Fed up with the inhumane prison living conditions, a general prison riot breaks out, leading to hostage-taking, a stand-off with the guards and eventual negotiations with the prison administration officials.
Producer Walter Wanger, who had just been released from a prison term after shooting a man he believed was having an affair with his wife, wanted to make a film about the appalling conditions he saw while he was incarcerated. He got together with director Don Siegel and they came up with this film, in which several prison inmates, to protest brutal guards, substandard food, overcrowding and barely livable conditions, stage an uprising, in which most of the inmates join, and take several guards hostage. Negotiations between the inmates and prison officials are stymied, however, by politicians interfering with the prison administration, and by dissension and infighting in the inmates' own ranks. Written by
This film was based on an April 1952 riot at the State Prison in Jackson, Michigan in which the inmates held nine guards hostage for five days. Newsreel footage of that riot (and others) begins the film. See more »
When the state police force the convicts back into the prison by launching a barrage of tear gas at them, the police move forward, into the area being bombarded. The convicts are overcome by the gas, but the police aren't - even though they're not wearing gas masks and are enshrouded by the same gas the convicts are. See more »
The following acknowledgment appears after the opening credits: "We wish to thank Mr. Richard A. McGee and his staff of the California Department of Corrections, Warden Heinze, Associate Warden Ryan, Correctional officers and the inmates of Folsom Prison for their co-operation." See more »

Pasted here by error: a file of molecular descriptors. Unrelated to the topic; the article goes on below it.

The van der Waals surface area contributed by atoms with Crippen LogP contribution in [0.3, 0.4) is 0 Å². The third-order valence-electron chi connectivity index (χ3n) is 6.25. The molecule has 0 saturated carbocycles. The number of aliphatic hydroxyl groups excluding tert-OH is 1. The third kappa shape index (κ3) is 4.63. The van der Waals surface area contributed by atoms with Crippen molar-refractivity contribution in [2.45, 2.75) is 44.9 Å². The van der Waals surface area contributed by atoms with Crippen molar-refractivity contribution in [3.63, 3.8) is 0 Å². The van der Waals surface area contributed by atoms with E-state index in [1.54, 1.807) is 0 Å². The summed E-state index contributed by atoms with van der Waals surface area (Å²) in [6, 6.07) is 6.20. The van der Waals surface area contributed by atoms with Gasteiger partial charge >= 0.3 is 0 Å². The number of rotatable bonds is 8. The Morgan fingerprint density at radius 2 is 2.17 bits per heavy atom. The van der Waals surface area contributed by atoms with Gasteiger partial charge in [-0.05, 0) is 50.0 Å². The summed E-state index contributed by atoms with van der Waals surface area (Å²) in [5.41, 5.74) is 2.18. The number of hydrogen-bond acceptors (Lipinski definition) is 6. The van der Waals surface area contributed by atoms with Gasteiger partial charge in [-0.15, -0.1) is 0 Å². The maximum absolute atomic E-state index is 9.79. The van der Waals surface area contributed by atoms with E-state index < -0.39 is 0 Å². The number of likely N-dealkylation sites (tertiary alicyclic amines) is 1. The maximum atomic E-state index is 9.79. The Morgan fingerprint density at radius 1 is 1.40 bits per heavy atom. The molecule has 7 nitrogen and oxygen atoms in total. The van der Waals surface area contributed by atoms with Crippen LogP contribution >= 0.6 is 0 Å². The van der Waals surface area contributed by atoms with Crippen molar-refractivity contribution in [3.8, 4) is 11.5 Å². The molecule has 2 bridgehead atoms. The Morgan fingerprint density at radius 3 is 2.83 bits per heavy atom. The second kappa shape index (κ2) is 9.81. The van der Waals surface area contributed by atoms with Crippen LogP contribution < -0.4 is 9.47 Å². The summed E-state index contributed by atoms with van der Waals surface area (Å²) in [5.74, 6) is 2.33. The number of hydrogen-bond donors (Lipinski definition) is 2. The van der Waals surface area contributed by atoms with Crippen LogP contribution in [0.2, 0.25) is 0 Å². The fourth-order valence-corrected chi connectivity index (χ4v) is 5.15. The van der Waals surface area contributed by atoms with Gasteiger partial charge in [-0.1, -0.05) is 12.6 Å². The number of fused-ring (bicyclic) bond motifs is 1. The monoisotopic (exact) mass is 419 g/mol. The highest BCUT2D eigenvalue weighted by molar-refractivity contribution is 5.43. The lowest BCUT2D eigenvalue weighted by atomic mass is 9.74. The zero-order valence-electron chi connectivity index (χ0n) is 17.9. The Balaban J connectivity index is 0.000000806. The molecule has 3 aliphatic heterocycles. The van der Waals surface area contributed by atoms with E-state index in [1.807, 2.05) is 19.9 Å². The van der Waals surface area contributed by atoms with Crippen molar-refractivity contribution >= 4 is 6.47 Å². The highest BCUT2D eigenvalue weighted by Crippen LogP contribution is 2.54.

Don Siegel's shockingly temperate issues movie under cover of prison-break actioner
Riot in Cell Block 11 comes as a bit of a shock, but not because of its brutality (it's a cuddly little puppy compared to Jules Dassin's Brute Force). The shock is that Don Siegel, later to become inextricably associated with such violent and/or reactionary movies as his remake of The Killers, Madigan and Dirty Harry, turned out a temperate, balanced and humane look at prison conditions; another shock is that the movie emerged in the middle of a complacent decade not remembered for its sympathy to marginalized groups in American society.
The droning voice-over that opens the movie doesn't bode well: It warns of a wave of riots throughout penitentiaries across the country and even takes us to a criminal-justice convention in Toronto where the topic is aired. But soon we're inside Cell Block 11, part of a run-down, overcrowded institution whose warden (Emile Meyer) has been campaigning for reforms, to no avail. (Standing up for convicted criminals, then and now, is political suicide.) When opportunity knocks, the inmates take over the asylum. What they want is press coverage of their quite moderate demands: More elbow room, separate facilities for the mentally ill among them, job training. But they've taken guards as hostages, and threaten to execute them if their demands aren't met.
Leader of the rebels is Neville Brand, who tries to negotiate in good faith, but Meyer has one hand tied behind his back by Frank Faylen, a hard-line state bureaucrat. Brand, too, has trouble keeping the prisoners in line, particularly those who see the riot less as a cause than as a chance for some cheap thrills. Siegel manages to keep the story taut within the claustrophobic confines of the prison and without too much in the way of splashy incident, until he brings it to a surprisingly rueful end. Somehow, he has managed to make an issues movie told almost solely through action.
Siegel's career proved that he had more sides to him than he's generally known for. He started out cutting montages in other directors' movies (Blues in the Night and The Hard Way among them); when he moved into directing, his early work showed range in style and tone: The period thriller The Verdict, the light-hearted noir The Big Steal, the eschatological drama Night Unto Night. Too bad we can't remember him by saying that he just got better and better, because, unfortunately, it just isn't so.
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